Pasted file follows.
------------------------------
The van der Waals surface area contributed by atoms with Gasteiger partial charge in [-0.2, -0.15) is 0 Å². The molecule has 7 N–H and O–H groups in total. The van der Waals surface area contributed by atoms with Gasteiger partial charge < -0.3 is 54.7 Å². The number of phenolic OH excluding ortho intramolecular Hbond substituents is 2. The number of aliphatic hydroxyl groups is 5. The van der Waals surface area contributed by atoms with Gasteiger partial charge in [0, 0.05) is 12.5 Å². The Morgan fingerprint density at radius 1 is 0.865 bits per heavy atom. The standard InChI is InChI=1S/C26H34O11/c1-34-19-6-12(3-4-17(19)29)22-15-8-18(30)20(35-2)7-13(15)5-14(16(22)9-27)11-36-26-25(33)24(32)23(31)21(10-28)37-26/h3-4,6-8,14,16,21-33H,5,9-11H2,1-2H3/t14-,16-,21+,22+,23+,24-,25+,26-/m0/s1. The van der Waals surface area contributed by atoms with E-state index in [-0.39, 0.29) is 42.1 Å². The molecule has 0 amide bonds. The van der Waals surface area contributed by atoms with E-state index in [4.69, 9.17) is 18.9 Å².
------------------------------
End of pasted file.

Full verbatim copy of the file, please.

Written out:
The van der Waals surface area contributed by atoms with Gasteiger partial charge in [-0.2, -0.15) is 0 Å². The molecule has 7 N–H and O–H groups in total. The van der Waals surface area contributed by atoms with Gasteiger partial charge < -0.3 is 54.7 Å². The number of phenolic OH excluding ortho intramolecular Hbond substituents is 2. The number of aliphatic hydroxyl groups is 5. The van der Waals surface area contributed by atoms with Gasteiger partial charge in [0, 0.05) is 12.5 Å². The Morgan fingerprint density at radius 1 is 0.865 bits per heavy atom. The standard InChI is InChI=1S/C26H34O11/c1-34-19-6-12(3-4-17(19)29)22-15-8-18(30)20(35-2)7-13(15)5-14(16(22)9-27)11-36-26-25(33)24(32)23(31)21(10-28)37-26/h3-4,6-8,14,16,21-33H,5,9-11H2,1-2H3/t14-,16-,21+,22+,23+,24-,25+,26-/m0/s1. The van der Waals surface area contributed by atoms with E-state index in [-0.39, 0.29) is 42.1 Å². The molecule has 0 amide bonds. The van der Waals surface area contributed by atoms with E-state index in [4.69, 9.17) is 18.9 Å².